A policy turn in environmental philosophy means a shift from philosophers writing philosophy essays for other philosophers to doing interdisciplinary research and working on projects with public agencies, policy makers, and the private sector. Despite some steps in this direction, a policy turn remains largely unrealized within the community of environmental philosophers. Completing this shift can contribute to better decision making, help discover new areas for philosophic investigation at the intersection of philosophy and policy, (...)
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  44. Clark A. Miller (2000). The Dynamics of Framing Environmental Values and Policy: Four Models of Societal Processes. Environmental Values 9 (2):211 - 233.score: 102.0
    While the subject of framing has achieved considerable recognition recently among social scientists and policy analysts, less attention has been given to how societies arrive at stable, collective frames of meaning for environmental values and policy. This paper proposes four models of societal processes by which framing occurs: narration, modelling, canonisation and normalisation. These four models are developed, compared, and explored in detail through a case study of the framing of the impacts of climate change on human (...)
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  45. John Martin Gillroy (1992). Public Policy and Environmental Risk: Political Theory, Human Agency, and the Imprisoned Rider. Environmental Ethics 14 (3):217-237.score: 102.0
    In this essay, I argue that environmental risk is a strategic situation that places the individual citizen in the position of an imprisoned rider who is being exploited without his or her knowledge by the preferences of others. I contend that what is at stake in policy decisions regarding environmental risk is not numerical probabilities or consistent, complete, transitive preferences for individual welfare, but rather respect for the human agency of the individual. Human agency is a prerequisite (...)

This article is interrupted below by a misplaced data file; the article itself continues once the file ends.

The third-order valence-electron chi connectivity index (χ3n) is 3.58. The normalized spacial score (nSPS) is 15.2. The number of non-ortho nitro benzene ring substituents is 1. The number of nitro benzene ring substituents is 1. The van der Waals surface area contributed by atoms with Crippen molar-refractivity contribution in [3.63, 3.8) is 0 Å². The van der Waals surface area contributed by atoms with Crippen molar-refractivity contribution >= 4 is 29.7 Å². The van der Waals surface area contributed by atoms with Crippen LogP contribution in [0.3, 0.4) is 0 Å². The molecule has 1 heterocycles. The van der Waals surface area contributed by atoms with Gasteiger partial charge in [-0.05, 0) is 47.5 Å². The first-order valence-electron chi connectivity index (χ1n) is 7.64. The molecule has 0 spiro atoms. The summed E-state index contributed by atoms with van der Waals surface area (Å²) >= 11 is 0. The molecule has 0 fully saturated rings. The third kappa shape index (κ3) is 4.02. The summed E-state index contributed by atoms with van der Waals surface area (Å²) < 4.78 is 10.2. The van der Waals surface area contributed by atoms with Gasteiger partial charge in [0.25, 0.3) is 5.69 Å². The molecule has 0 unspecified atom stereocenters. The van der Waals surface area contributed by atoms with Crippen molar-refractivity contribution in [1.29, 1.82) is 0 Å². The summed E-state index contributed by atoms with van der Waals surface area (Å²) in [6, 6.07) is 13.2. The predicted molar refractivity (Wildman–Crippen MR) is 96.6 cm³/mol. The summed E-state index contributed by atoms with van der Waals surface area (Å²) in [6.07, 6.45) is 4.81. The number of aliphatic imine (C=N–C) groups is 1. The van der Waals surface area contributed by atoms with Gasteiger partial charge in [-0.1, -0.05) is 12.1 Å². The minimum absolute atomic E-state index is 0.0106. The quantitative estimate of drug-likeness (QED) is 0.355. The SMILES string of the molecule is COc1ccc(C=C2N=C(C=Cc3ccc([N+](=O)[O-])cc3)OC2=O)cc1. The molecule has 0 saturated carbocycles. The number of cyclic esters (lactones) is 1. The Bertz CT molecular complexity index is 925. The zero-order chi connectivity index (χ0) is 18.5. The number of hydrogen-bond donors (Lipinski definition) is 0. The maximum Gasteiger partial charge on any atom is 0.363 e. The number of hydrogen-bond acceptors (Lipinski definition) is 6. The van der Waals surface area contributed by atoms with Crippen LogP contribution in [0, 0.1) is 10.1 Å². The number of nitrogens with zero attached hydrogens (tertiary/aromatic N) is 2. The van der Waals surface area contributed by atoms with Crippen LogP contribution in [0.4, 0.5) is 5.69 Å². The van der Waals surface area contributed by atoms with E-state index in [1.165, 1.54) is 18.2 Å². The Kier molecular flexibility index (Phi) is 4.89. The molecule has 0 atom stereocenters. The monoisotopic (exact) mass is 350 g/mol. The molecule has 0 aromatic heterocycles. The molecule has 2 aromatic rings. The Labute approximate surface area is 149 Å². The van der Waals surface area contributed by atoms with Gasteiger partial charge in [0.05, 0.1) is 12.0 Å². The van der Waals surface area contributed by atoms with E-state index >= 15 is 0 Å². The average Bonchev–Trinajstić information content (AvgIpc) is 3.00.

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  46. Christopher J. Preston & Steven H. Corey (2005). Public Health and Environmentalism: Adding Garbarge to the History of Environmental Ethics. Environmental Ethics 27 (1):3-21.score: 102.0
    There exists in the United States a popular account of the historical roots of environmental philosophy which is worth noting not simply as a matter of historical interest, but also as a source book for some of the key ideas that lend shape to contemporary North American environmental philosophy. However, this folk wisdom about the historical beginnings of North American environmental thinking is incomplete. The wilderness-based history commonly used by environmental philosophers should be supplemented with (...)
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  47. Marian K. Deblonde (2000). Environmental Economics: The Meaning of an 'Objective' Policy Science. Environmental Values 9 (2):235 - 248.score: 102.0
    Environmental economics is a policy science. Environmental economists, however, find that their policy recommendations are often neglected by political officials. Some of them react to this neglect by reproaching public authorities with lack of efficiency: this so-called inefficiency is considered to be a manifestation of government failure. Others propose a redefinition of environmental economics in order to make it fit better with actual political objectives. After briefly outlining the case for an economic paradigm that differs (...)
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  48. J. Britt Holbrook (2006). Introducing a Policy Turn in Environmental Philosophy. Environmental Philosophy 3 (1):70-77.score: 102.0
    This essay inaugurates a commitment to devote a small part of Environmental Philosophy to reflection on how environmental philosophers can better engage scientists and decisionmakers already involved in their own conversation about the environment. Philosophers generally have not made the question of how to make philosophy a relevant or useful part of their philosophical research. By way of introduction, we begin to articulate a theoretical framework for how we might integrate the humanities, philosophy in general, and environmental (...)